The California Legislature on Friday enacted a massive overhaul of the state’s no-fault workers’ compensation system. While purporting to increase payment schedules for injured workers with permanent disabilities that were cut by 60 percent in 2004, the legislation cuts compensation for other types of injuries and will otherwise drastically reduce treatment for injured workers.
The mammoth, 170-page bill was negotiated over the course of several months behind closed doors between the California Labor Federation, the state’s largest union group, and several large, self-insured employers, such as supermarket giant Safeway Inc., the Walt Disney Company and Grimmway Farms, the state’s largest organic grower.
The express goal of this cabal was to cut medical and legal costs for employers. Obviously, if the legislation did not greatly benefit such employers, they would not have pushed for it; nor would the California Chamber of Commerce and other business groups such as the Small Business Council have supported it.
Other workers’ compensation participants, such as the association of lawyers who represent injured workers, and doctors and other medical providers who diagnose and treat them, were frozen out of the negotiations.
The legislation was then introduced in the last week of August by Senator Kevin de Leon of Los Angeles and Assemblyman Jose Solorio of Santa Ana—Democrats who pretend to represent poor, largely Latino workers in their districts.
Advocates for injured workers and medical providers opposed the bill at the first—and only—legislative hearing held on it, on Tuesday. “We oppose this last-minute rush to jam through workers’ compensation legislation that further reduces disability compensation and access to medical care,” said Jesse Ceniceros, president of VotersInjuredatWork.org.
Opponents explained that the bill would reduce permanent partial disability benefits for many low-wage workers, particularly compensation for workers suffering from mental problems, sexual dysfunction and insomnia, and radically reduce access to medical care in order to save employers and their insurers hundreds of millions of dollars.
In the face of this opposition, after a closed-door Senate caucus meeting, the legislation reportedly was declared dead. At that point, Democratic governor Jerry Brown swung into action. He personally lobbied lawmakers, businesses, insurance companies and other labor unions to round up enough votes to pass the legislation. The Assembly then approved the bill 66 to 4, and the Senate followed with a 34-4 vote.
In a statement released Friday, Brown called the workers’ compensation proposal “an extraordinary bill.” Assemblyman Solorio, its co-author, called the package “a historical compromise.” Indeed, an extraordinary, historic compromise of the interests of injured workers in favor of employers and their insurers.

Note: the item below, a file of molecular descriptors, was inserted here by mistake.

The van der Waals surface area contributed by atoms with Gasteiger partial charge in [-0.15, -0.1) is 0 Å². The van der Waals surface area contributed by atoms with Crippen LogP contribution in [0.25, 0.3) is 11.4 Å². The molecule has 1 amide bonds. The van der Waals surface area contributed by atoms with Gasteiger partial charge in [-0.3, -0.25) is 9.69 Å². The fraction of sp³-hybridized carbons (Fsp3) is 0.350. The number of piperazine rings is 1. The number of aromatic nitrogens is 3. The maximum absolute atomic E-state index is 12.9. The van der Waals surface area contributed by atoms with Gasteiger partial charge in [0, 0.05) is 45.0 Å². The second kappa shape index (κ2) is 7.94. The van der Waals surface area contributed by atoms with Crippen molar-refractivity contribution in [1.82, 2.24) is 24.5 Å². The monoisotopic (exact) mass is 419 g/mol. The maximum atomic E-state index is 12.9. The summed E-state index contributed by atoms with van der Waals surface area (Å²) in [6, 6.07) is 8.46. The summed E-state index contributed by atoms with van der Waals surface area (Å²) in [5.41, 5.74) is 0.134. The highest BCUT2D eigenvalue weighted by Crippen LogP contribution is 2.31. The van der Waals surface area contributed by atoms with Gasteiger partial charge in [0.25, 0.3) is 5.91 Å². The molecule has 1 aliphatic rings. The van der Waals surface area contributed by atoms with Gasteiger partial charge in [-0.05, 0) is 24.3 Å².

The State Compensation Insurance Fund, the state’s largest workers’ compensation insurer, projects $540 million in cuts to benefits from the legislation. The California Workers’ Compensation Insurance Rating Bureau, a division of the State Division of Industrial Accidents, which runs the workers’ compensation system, predicted cuts of $880 million in 2013 and $270 million in annual savings by 2014.
Both included in their projections cuts in payments of spinal procedures and reducing outpatient surgery center compensation rates to 80 percent of the Medicare level, which was previously pegged at 120 percent of Medicare rates, as well as a $150 lien filing fee and $100 lien activation fee that medical providers would have to pay to the state to pursue their charges. These changes will be sure to cause many medical providers to simply refuse to give medical care to injured workers.
The Rating Bureau also included in its projections savings from a provision that would prohibit basing awards on loss of future earnings capacity. The State Fund included in its projections savings based on prohibiting additions to disability awards for psychological conditions, sexual dysfunctions, and sleep disorders.
Other major cost savings would arise from the bill’s requirement that disputes over whether any particular medical treatment was justified go to “Independent Medical Review”—in other words, to doctors or panels of doctors who will almost surely be beholden to insurance carriers. Carriers already require that injured workers select treating doctors solely from insurance company approved panels.
Under the current system, if there is a dispute over the appropriateness of medical treatment, the matter is litigated at the Workers’ Compensation Appeals Board, where advocates for the injured workers and employers and their insurance carriers can present competing arguments and medical evidence to a judge to resolve the disputes. Now “Independent Medical Review” will have the last word, without judicial recourse or review. This measure is of dubious constitutionality at best.